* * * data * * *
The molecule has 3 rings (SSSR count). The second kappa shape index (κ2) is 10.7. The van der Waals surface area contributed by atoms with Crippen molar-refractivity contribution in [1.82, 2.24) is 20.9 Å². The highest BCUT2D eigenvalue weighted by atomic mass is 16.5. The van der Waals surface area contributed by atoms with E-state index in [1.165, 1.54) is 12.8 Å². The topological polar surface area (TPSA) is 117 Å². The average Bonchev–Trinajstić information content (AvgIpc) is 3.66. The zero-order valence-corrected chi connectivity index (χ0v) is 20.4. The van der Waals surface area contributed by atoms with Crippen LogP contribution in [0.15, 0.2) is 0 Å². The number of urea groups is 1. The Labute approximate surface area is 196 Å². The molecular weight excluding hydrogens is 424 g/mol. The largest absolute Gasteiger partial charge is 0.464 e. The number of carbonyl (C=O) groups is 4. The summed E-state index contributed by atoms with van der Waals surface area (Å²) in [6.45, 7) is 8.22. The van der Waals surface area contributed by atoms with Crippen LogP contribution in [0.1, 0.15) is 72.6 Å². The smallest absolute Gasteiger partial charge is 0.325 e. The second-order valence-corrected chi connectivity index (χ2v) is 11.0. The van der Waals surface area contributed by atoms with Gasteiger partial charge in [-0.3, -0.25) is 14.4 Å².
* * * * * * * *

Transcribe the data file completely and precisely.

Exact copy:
The molecule has 3 rings (SSSR count). The second kappa shape index (κ2) is 10.7. The van der Waals surface area contributed by atoms with Crippen molar-refractivity contribution in [1.82, 2.24) is 20.9 Å². The highest BCUT2D eigenvalue weighted by atomic mass is 16.5. The van der Waals surface area contributed by atoms with E-state index in [1.165, 1.54) is 12.8 Å². The topological polar surface area (TPSA) is 117 Å². The average Bonchev–Trinajstić information content (AvgIpc) is 3.66. The zero-order valence-corrected chi connectivity index (χ0v) is 20.4. The van der Waals surface area contributed by atoms with Crippen LogP contribution in [0.15, 0.2) is 0 Å². The number of urea groups is 1. The Labute approximate surface area is 196 Å². The molecular weight excluding hydrogens is 424 g/mol. The largest absolute Gasteiger partial charge is 0.464 e. The number of carbonyl (C=O) groups is 4. The summed E-state index contributed by atoms with van der Waals surface area (Å²) in [6.45, 7) is 8.22. The van der Waals surface area contributed by atoms with Crippen LogP contribution in [0.1, 0.15) is 72.6 Å². The smallest absolute Gasteiger partial charge is 0.325 e. The second-order valence-corrected chi connectivity index (χ2v) is 11.0. The van der Waals surface area contributed by atoms with Gasteiger partial charge in [-0.3, -0.25) is 14.4 Å².